The state of Ohio also reported flu-like illnesses were approximately 10.76% of outpatient visits, up by 52.84% from the previous week. Last week saw 391 flu-associated hospitalizations throughout the state, which was a decrease of 9.9%.
Colon said they typically do not see a peak like the current number of hospitalizations happening until six to eight weeks later in the season.
“This is a very alarming trend,” Colon said. What’s happening in Ohio and across the U.S. is also mirroring what happened in the southern hemisphere, which had a more difficult flu season than previous years.
“Clark County continues to be above the five-year average of influenza-associated hospitalizations,” said Nate Smith of the Clark County Combined Health District. Smith said the age of those who are getting hospitalized is also shifting to older individuals who are over the age of 50. At the beginning of the flu season, Smith said they were seeing more children under the age of 14 becoming hospitalized with the flu.
Health officials say it is not too late to get the flu shot this year as it continues to be the best way to protect against severe flu illness.
“The best thing to do is to get a flu shot, which is going to greatly reduce the possibility of severe illness or hospitalization should an individual contract flu,” Smith said. “Other layered measures of prevention include diligent handwashing, wearing a facial covering if you’re going to be indoors in close proximity of others, and staying home if you are sick or showing any symptoms of flu.”
Jordan Luttrell-Freeman, senior epidemiologist at Butler County General Health District, said the number of cases in his county is unprecedented for this time of year. For the years 2012-2019, Butler County had an average influenza hospitalization rate of 2.12 hospitalizations per 100,000 individuals for November of those years. For the past month this year, Butler County has had an influenza hospitalization rate of 102 per 100,000 individuals.
“We’re seeing 50 times the number of hospitalizations we usually get this time of year,” Luttrell-Freeman said. Since individual cases of the flu are not reportable or tracked unless they are connected to a hospitalization, the increase in hospitalizations could also be linked to weakened immunity and more individuals being susceptible to the flu.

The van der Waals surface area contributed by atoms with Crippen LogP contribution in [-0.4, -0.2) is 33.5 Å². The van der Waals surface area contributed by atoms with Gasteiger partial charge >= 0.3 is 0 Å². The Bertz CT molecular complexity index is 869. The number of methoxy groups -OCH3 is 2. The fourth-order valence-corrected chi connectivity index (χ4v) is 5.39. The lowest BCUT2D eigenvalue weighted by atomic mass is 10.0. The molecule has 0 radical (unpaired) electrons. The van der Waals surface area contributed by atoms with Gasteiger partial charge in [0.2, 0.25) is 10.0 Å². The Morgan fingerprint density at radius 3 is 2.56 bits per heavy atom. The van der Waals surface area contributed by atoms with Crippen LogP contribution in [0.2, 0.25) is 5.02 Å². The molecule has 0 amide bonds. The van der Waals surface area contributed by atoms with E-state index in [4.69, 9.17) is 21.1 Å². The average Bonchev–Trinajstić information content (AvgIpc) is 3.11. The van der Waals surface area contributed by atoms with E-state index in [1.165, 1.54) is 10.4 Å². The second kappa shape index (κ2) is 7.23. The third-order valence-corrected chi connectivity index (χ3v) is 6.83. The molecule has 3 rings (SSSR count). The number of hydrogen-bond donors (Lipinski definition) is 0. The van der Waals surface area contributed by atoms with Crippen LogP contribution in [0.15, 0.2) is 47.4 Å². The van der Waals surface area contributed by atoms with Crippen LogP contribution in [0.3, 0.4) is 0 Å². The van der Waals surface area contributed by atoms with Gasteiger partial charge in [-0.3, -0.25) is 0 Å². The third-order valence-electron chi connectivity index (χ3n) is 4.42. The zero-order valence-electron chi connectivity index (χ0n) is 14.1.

The Warren County Health District also said it is seeing a higher than normal rate of hospitalizations due to the flu for this time of the year.
“An annual flu vaccine is the best way to reduce the chances that you will get the seasonal flu and lessen the chance that you will transmit it to others,” said Allison Combs, public information officer for the Warren County Health District.
The Centers for Disease Control recommends individuals six months of age and older receive the seasonal flu vaccine. Influenza viruses change over time, and each year the vaccine is modified to include the viruses that are most likely to circulate during the flu season, Combs said.
The flu shot this season is also a good match for the flu that is currently in circulation, Luttrell-Freeman said. With a high transmission of the virus spreading, there is more evolutionary pressure for the flu to evolve and different strains to spread later on.
“The time to get the shot is now while the shot is still good match,” Luttrell-Freeman said.
Individuals can also wear a face mask for extra protection.
“The same protection from masks is going to work for flu,” Colon said. He said there has been a light flu season the last two years due to the widespread use of face masks.
Heading into the holiday season, health officials are also recommending individuals to stay home when sick, including avoid hosting or attending holiday parties if they are symptomatic.
“It’s especially important to remember as we come into the holiday season to monitor your individual symptoms,” Suffoletto said.
To find a flu vaccine near you, visit www.vaccines.gov/find-vaccines/.
Individuals can take these additional steps to protect their health:
- Cover your nose and mouth with a tissue when you cough or sneeze. Throw the tissue in the trash after you use it.
- Wash your hands often with soap and water, especially after you cough or sneeze. Alcohol-based hand sanitizers are also effective.
- Avoid touching your eyes, nose or mouth. Germs spread this way.
- Try to avoid close contact with sick people.
- If you are sick with flu-like illness, CDC recommends that you stay home for at least 24 hours after your fever is gone except to get medical care or for other necessities. Fever should be gone without the need to use a fever-reducing medicine.